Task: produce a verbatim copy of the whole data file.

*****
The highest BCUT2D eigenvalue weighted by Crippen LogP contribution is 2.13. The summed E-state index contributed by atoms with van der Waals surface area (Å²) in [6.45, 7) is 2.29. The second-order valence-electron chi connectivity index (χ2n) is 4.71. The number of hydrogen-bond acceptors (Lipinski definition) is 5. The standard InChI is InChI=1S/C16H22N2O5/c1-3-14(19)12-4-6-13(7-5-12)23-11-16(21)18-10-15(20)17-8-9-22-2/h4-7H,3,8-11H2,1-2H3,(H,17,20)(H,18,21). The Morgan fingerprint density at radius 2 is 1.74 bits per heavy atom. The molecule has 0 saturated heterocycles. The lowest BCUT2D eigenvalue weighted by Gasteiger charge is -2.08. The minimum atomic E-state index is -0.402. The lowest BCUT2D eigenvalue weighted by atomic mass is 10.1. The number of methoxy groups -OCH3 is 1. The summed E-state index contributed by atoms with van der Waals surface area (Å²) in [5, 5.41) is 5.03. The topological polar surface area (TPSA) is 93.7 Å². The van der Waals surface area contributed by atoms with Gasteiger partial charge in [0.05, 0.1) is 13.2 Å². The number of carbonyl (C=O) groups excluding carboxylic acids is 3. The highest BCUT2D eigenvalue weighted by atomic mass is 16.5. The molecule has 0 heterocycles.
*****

The highest BCUT2D eigenvalue weighted by Crippen LogP contribution is 2.13. The summed E-state index contributed by atoms with van der Waals surface area (Å²) in [6.45, 7) is 2.29. The second-order valence-electron chi connectivity index (χ2n) is 4.71. The number of hydrogen-bond acceptors (Lipinski definition) is 5. The standard InChI is InChI=1S/C16H22N2O5/c1-3-14(19)12-4-6-13(7-5-12)23-11-16(21)18-10-15(20)17-8-9-22-2/h4-7H,3,8-11H2,1-2H3,(H,17,20)(H,18,21). The Morgan fingerprint density at radius 2 is 1.74 bits per heavy atom. The molecule has 0 saturated heterocycles. The lowest BCUT2D eigenvalue weighted by Gasteiger charge is -2.08. The minimum atomic E-state index is -0.402. The lowest BCUT2D eigenvalue weighted by atomic mass is 10.1. The number of methoxy groups -OCH3 is 1. The summed E-state index contributed by atoms with van der Waals surface area (Å²) in [5, 5.41) is 5.03. The topological polar surface area (TPSA) is 93.7 Å². The van der Waals surface area contributed by atoms with Gasteiger partial charge in [0.05, 0.1) is 13.2 Å². The number of carbonyl (C=O) groups excluding carboxylic acids is 3. The highest BCUT2D eigenvalue weighted by atomic mass is 16.5. The molecule has 0 heterocycles.